Liner Notes
Liner Notes
by Dean M. Roberts
What Christian Weber and Co. have achieved on 3 Suits And A Violin is a music that eschews formulaic approaches and instead temper their group sound in dense laminations of texture and sonic residue. This album was recorded over two days at the Radio Studio Zürich in 2002. The result is an arresting music which combines elements of group-improvised minimalism, electro-acoustic improvisation and avant-garde chamber music into a texturally rich exploration of detailed noise texture.

Recent trends in contemporary music have embraced noise and varying degrees of instrumental tension and distress. We often refer to extended technique, a term for the scrape/scratch techniques which stemmed from 'avant-garde' music. With the use of deconstructive approaches in electro-acoustic music, where noise is a material which has been given much consideration – this is an area which has been explored extensively through any number of extensions, computer/electronic integration and willful assault. Christian Weber is an artist who has grown into what could be called a European tradition after avant-garde, in informed by improvising groups such as AMM, MEV, Art Ensemble of Chicago, FMP through to Voice Crack et al. Christian Weber is amongst a small group of artists who have taken the liberty that
sound was given through those movements in improv and developed and extended this language with more formal/structural considerations. In that, Christian Weberís works incorporate choreography and repetition, adhering to strict conceptual and formal guidelines. Weber lays out principles of time, space and dynamic to the group, and these plans establish the systems that give these pieces very deliberate shape, and into these architectures he invites the improvisers who at their own accord interpret with a great degree of freedom and experimentation.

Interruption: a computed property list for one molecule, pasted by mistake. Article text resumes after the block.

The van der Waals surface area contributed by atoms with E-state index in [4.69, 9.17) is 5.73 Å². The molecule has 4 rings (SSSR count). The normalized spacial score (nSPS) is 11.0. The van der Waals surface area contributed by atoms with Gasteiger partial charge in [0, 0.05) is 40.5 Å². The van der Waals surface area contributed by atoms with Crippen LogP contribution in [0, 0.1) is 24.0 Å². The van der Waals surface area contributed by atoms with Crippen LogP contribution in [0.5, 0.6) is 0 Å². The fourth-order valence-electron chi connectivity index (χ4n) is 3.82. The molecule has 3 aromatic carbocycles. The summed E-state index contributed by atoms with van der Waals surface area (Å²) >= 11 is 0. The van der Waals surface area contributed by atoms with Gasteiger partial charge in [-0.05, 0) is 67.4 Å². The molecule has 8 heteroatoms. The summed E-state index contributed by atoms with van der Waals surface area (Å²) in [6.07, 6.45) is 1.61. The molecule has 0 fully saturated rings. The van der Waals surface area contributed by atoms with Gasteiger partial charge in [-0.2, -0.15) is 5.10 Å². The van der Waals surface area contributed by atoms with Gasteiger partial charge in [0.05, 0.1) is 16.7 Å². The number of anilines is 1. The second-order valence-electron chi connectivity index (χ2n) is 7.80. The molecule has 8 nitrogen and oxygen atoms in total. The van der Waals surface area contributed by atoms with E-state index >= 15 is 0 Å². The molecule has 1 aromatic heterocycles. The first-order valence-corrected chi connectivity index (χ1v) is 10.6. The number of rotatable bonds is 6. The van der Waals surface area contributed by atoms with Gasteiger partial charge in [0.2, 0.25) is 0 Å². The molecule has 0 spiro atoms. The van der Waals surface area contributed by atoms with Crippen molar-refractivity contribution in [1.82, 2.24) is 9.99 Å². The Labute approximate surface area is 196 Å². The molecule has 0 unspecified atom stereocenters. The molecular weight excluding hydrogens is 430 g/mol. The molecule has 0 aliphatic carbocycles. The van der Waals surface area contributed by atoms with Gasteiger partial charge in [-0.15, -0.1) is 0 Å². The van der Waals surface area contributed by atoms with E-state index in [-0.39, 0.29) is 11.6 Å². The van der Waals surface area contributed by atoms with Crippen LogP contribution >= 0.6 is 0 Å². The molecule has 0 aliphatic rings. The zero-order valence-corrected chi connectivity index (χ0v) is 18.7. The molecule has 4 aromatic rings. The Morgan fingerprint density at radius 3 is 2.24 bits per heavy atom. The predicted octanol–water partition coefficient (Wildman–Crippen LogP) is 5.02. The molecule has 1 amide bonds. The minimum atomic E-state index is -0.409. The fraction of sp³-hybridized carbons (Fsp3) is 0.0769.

Weber's process in this set owes a lot to the individual player characteristics and temperaments, having chosen to work with these players for their ability to interpret his conceptual approach with rigorous ear for detail.

The way Michael Moser approaches his instrument is profoundly unique, he seems almost contentious to conventional modes for the instrument, and plays with a decisiveness and humor that puts spikes into the ambient flow. The cellist can quickly refract an idea that may start as a small harmonic shadow into full-blown arching tone projections. The effect of his instrument on the ensemble sound is like a
discrete textural device, which intervenes through the rhythmic/tonal spectrum as a ghostly mimic, tracing the lines and folds.

Martin Siewert embodies an entire canon of conventions and divergences related to the guitar, that can run the gamut from steely conventional picking and slide atmospherics to warped avantist code scrambling via sundry effects and extended techniques. His approach to the instrument is highly exploratory. His astuteness for harmony guides 3 Suits And A Violin throughout, with a principle of suggested harmony that stems from a number of modulating effects, artfully placed transparent resonances and twilit plucked notes.

A high-register saxophone intonation tailed by a lip-and-reed click, the bell of Hans Koch’s instrument clearly audible, his instrument appears in an extraordinarily tangible sonic dimension. Using bass clarinet, saxophone and electronics his appearance here is mercurial, placing pure-tone vector lines across the sub-surface, and punching mechanical lines with keys that spill percussive patterns into the fray.